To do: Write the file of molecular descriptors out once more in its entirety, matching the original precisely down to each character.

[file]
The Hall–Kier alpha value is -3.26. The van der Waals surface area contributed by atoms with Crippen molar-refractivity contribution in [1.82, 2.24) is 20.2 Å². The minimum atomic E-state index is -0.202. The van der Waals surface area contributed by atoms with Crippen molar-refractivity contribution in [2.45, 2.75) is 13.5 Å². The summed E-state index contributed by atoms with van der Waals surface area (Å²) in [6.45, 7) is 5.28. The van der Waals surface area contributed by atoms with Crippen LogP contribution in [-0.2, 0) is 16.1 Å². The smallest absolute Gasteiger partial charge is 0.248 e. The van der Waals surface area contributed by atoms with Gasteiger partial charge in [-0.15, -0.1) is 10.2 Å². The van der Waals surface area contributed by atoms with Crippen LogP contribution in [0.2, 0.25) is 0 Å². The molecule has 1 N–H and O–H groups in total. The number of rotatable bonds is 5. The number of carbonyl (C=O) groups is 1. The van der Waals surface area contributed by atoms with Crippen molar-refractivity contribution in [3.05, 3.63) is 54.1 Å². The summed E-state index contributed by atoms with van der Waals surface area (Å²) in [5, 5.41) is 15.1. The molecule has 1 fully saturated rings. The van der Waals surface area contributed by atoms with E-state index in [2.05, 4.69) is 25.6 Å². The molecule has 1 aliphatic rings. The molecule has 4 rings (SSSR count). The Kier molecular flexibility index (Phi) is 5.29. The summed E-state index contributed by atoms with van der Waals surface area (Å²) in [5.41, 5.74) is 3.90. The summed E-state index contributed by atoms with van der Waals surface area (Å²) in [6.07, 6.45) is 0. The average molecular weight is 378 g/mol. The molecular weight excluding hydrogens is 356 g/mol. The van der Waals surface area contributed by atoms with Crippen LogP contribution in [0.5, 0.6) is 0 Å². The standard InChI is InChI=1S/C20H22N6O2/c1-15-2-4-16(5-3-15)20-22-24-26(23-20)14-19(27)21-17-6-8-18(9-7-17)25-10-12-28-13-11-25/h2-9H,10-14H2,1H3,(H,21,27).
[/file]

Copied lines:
The Hall–Kier alpha value is -3.26. The van der Waals surface area contributed by atoms with Crippen molar-refractivity contribution in [1.82, 2.24) is 20.2 Å². The minimum atomic E-state index is -0.202. The van der Waals surface area contributed by atoms with Crippen molar-refractivity contribution in [2.45, 2.75) is 13.5 Å². The summed E-state index contributed by atoms with van der Waals surface area (Å²) in [6.45, 7) is 5.28. The van der Waals surface area contributed by atoms with Crippen LogP contribution in [-0.2, 0) is 16.1 Å². The smallest absolute Gasteiger partial charge is 0.248 e. The van der Waals surface area contributed by atoms with Gasteiger partial charge in [-0.15, -0.1) is 10.2 Å². The van der Waals surface area contributed by atoms with Crippen LogP contribution in [0.2, 0.25) is 0 Å². The molecule has 1 N–H and O–H groups in total. The number of rotatable bonds is 5. The number of carbonyl (C=O) groups is 1. The van der Waals surface area contributed by atoms with Crippen molar-refractivity contribution in [3.05, 3.63) is 54.1 Å². The summed E-state index contributed by atoms with van der Waals surface area (Å²) in [5, 5.41) is 15.1. The molecule has 1 fully saturated rings. The van der Waals surface area contributed by atoms with E-state index in [2.05, 4.69) is 25.6 Å². The molecule has 1 aliphatic rings. The molecule has 4 rings (SSSR count). The Kier molecular flexibility index (Phi) is 5.29. The summed E-state index contributed by atoms with van der Waals surface area (Å²) in [5.41, 5.74) is 3.90. The summed E-state index contributed by atoms with van der Waals surface area (Å²) in [6.07, 6.45) is 0. The average molecular weight is 378 g/mol. The molecular weight excluding hydrogens is 356 g/mol. The van der Waals surface area contributed by atoms with Crippen LogP contribution in [0.5, 0.6) is 0 Å². The standard InChI is InChI=1S/C20H22N6O2/c1-15-2-4-16(5-3-15)20-22-24-26(23-20)14-19(27)21-17-6-8-18(9-7-17)25-10-12-28-13-11-25/h2-9H,10-14H2,1H3,(H,21,27).